Towards effective neurofeedback driven by immersive art environments
Victoria University of Wellington, School of Engineering and Computer Science, New Zealand
Victoria University of Wellington, School of Psychology, New Zealand
Advances in Brain-Computer Interfaces, particularly those geared towards commercial audiences, have led to increased interest in the creation of immersive neurofeedback environments. The technology expands the potential of neurofeedback to realms in which aesthetic creativity can play a valuable role in reinforcement and in simulating real-world interactions. We created a digitally-modeled bioluminescent organism that responds dynamically to a participant’s alpha power and their physical position. We observed participants interacting with the organism in a gallery installation.
Participatory Life was designed to allow interaction between an artificial organism and a human participant. Gallery visitors formed long lines to experience the exhibit. They were fitted with a Neurosky EEG headset that recorded alpha at Fp1, and with IR sensors that recorded their proximity to the organism. The organism was projected onto a wall, and consisted of a circle of glowing microcells that moved with a constrained Brownian diffusion. The speed of the individual microcells increased with increasing alpha; the diameter of the circle increased as participants approached and decreased as they withdrew. Alpha also drove the presentation of low frequency tones through an array of subwoofer speakers, creating a visceral experience. Neurofeedback was applied implicitly, without instruction.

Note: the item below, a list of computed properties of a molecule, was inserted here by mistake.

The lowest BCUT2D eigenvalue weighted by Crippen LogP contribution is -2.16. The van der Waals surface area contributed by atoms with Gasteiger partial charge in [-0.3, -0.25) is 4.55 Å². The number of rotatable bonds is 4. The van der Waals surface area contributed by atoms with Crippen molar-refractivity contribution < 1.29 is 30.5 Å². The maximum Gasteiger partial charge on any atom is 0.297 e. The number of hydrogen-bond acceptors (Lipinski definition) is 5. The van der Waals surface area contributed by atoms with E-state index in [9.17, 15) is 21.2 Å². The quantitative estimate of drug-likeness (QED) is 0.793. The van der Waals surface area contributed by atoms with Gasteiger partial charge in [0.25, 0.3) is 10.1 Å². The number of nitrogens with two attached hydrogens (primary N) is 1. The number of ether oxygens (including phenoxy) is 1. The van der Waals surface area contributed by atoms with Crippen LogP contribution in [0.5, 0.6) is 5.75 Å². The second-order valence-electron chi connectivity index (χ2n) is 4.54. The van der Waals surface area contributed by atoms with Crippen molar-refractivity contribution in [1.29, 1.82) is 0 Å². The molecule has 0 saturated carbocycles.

Data was recorded from 8 participants during interactions ranging from 5 to 8 minutes. Overall, participants showed increased alpha and increased proximity to the organism over the course of the session. There was also a direct correlation between alpha and distance, with alpha increasing as participants moved closer. Participants reported a high level of engagement with the installation.
Although the current design does not allow us to make causal inferences about the interaction between the participant and the organism, Participatory Life demonstrates the possibilities for interactive neurofeedback environments based on emerging technologies. Here we have used neurofeedback in an artistic implementation, but see strong potential for the technique to address basic questions in cognitive neuroscience and to enhance the effectiveness of clinical applications.
ACNS-2013 Australasian Cognitive Neuroscience Society Conference, Clayton, Melbourne, Australia, 28 Nov - 1 Dec, 2013.
Emotion and Social
(2013). Towards effective neurofeedback driven by immersive art environments
Front. Hum. Neurosci.
ACNS-2013 Australasian Cognitive Neuroscience Society Conference.
25 Sep 2013;
25 Nov 2013.
Mr. Kameron R Christopher, Victoria University of Wellington, School of Engineering and Computer Science, Wellington, New Zealand, email@example.com